From cowboys to caves, Alberta tourism operators desperate for visitors
Wage subsidies, loans, gradual reopening may not be enough to sustain some businesses
Dewy Matthews, a long-time cowboy and horse wrangler in southern Alberta, says his business plan is pretty simple.
"It's all about getting asses in the saddles."
So far, he's seen too few. Some people who promised to visit his horse riding and backcountry adventure operation had no choice but to cancel when the international borders shut down because of the global pandemic.
Like so many businesses that rely on visitors from near and far, it's been a rough ride.
Matthews figures he lost at least $20,000 after the cancellation of just two tour groups from Europe — they were planning to saddle up and venture into Kananaskis Country for a week. It's a unique experience and tens of thousands of visitors have passed through since Matthews established Anchor D Guiding and Outfitting 36 years ago.
The tourism industry in Alberta is holding its breath.
Operators aren't sure what to expect, many are hanging on with help from the federal and provincial governments. Since the outbreak of the pandemic, the sector has shed more than 71,000 jobs in Alberta. The key to survival for many businesses is the return of international visitors and to convince Albertans to plan a local holiday, to book a hotel room or an excursion.
The Anchor D ranch is located on the edge of Kananaskis Country, 15 kilometres west of Turner Valley.
Matthews says 20 to 30 per cent of his visitors come from outside Canada, and with the border remaining closed until at least July 21, the outlook is grim.
"I think it's pretty much going to be a wash right until September anyway," he said.
He says international bookings generate more revenue because of the length and nature of those excursions, and this year many of those travellers have given up on 2020 and have rebooked for next year.
It's a short season for his business. The money that's generated during the summer months helps pay the bills and feed his 100 or so horses through the winter.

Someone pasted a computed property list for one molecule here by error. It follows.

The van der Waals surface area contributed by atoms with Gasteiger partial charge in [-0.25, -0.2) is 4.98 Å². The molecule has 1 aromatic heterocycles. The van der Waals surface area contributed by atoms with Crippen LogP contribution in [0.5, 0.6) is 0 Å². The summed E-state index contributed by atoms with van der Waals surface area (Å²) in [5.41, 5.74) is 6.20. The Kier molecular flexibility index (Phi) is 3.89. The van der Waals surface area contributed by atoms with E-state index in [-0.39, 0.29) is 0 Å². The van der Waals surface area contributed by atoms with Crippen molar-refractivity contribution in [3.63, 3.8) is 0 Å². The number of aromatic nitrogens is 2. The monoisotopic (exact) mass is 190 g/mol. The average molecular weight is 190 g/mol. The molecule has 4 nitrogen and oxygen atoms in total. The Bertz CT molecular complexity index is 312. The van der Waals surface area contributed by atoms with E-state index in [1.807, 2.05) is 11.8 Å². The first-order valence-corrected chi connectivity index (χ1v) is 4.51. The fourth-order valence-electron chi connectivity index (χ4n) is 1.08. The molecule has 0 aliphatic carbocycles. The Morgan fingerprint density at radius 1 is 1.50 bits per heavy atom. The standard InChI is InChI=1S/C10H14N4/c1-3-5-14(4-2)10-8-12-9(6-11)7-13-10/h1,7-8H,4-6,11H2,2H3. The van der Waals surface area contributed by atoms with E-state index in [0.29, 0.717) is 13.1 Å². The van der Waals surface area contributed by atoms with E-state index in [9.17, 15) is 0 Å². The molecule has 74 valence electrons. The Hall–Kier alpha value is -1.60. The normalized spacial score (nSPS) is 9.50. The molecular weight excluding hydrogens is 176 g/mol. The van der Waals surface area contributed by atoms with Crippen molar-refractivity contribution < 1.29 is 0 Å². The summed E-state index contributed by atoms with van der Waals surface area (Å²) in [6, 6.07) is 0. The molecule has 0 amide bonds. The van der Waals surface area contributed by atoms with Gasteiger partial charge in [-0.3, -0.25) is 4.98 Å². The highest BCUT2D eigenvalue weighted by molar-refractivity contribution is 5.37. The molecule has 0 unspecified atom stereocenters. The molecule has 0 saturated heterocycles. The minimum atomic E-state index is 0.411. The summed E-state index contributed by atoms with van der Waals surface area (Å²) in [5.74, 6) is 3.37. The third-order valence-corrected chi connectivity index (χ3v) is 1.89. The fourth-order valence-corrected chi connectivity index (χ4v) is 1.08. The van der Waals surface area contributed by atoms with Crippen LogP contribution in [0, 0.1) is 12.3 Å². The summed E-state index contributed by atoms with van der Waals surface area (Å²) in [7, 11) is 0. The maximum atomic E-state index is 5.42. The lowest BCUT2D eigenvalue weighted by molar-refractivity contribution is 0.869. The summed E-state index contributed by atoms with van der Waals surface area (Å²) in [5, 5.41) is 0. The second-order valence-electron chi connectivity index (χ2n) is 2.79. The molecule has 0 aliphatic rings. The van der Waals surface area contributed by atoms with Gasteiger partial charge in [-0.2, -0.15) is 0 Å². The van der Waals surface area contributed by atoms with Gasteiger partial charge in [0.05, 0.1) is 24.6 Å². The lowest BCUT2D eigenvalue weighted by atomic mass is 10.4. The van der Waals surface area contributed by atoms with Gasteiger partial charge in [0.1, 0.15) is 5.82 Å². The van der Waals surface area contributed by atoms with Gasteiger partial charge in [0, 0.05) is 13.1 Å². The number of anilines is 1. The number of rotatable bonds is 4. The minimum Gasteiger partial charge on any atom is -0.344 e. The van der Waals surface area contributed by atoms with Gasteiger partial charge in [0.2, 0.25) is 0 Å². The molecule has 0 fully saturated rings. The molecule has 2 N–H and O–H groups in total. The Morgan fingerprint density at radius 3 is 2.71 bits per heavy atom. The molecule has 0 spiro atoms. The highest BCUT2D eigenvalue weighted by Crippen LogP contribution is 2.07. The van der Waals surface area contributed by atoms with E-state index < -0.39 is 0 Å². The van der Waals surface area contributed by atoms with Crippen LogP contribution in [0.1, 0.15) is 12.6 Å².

So with that segment of his business gone, he hasn't been able to hire his usual complement of wranglers and cooks. He's down to about six employees, half the usual number. Matthews says he tapped into the federal wage subsidy that helps businesses pay their employees during the pandemic. The best he's hoping for this year is to break even.
Losses could be substantial
After months of physical distancing and isolation at home, the last place you might think of crawling into is a cave. But that's exactly what Adam Walker wants you to do.
He's the owner of Canmore Cave Tours, where he's been leading groups of adventurous explorers deep into the Rat's Nest Cave in the Bow Valley for more than a decade.
Following a 2½-month closure, he's desperate to welcome guests back, but now under a new set of health and safety restrictions.
Temperature checks, gloves and masks are mandatory. It's almost impossible to maintain physical distancing given the cave's tight nooks and crannies. Shorter tours and smaller groups are the new normal for now. The new measures were the only way Walker could reopen the cave, which is a provincially protected site.
"So we're going to see a pretty substantial impact this summer on operations," he said.
Walker predicts revenues could drop anywhere from 30 to 40 per cent. But it's too early to say. He's counting on the border reopening and Albertans and Canadians to start travelling across the province and country.
"It's very much a wait and see."
Walker says it's a big blow for the sector in Canmore, Kananaskis, Banff and Lake Louise, a key driver for the local and provincial economies.
Not surprisingly, hotel and resort occupancy numbers have plunged since the onset of the pandemic to 12.5 and seven per cent, respectively, in April, the most current month the statistics are available. The trickle-down impact affects restaurants, retail and, of course, tourism operators.
"You know, even if we see visitation this summer, it won't necessarily mean that everyone will survive this pandemic, unfortunately," said Rachel Ludwig, the operations manager with Tourism Canmore Kananaskis.
Ludwig says the best hope for many operators is that Albertans will come out to visit the Bow Valley this summer. A pressing need she says is more support from the provincial and federal government to get beyond the summer season. Ludwig says many assistance programs for the sector run out at the end of August.
"With the summer we are forecasting, that will not be enough for operators to to survive the long winter," she said.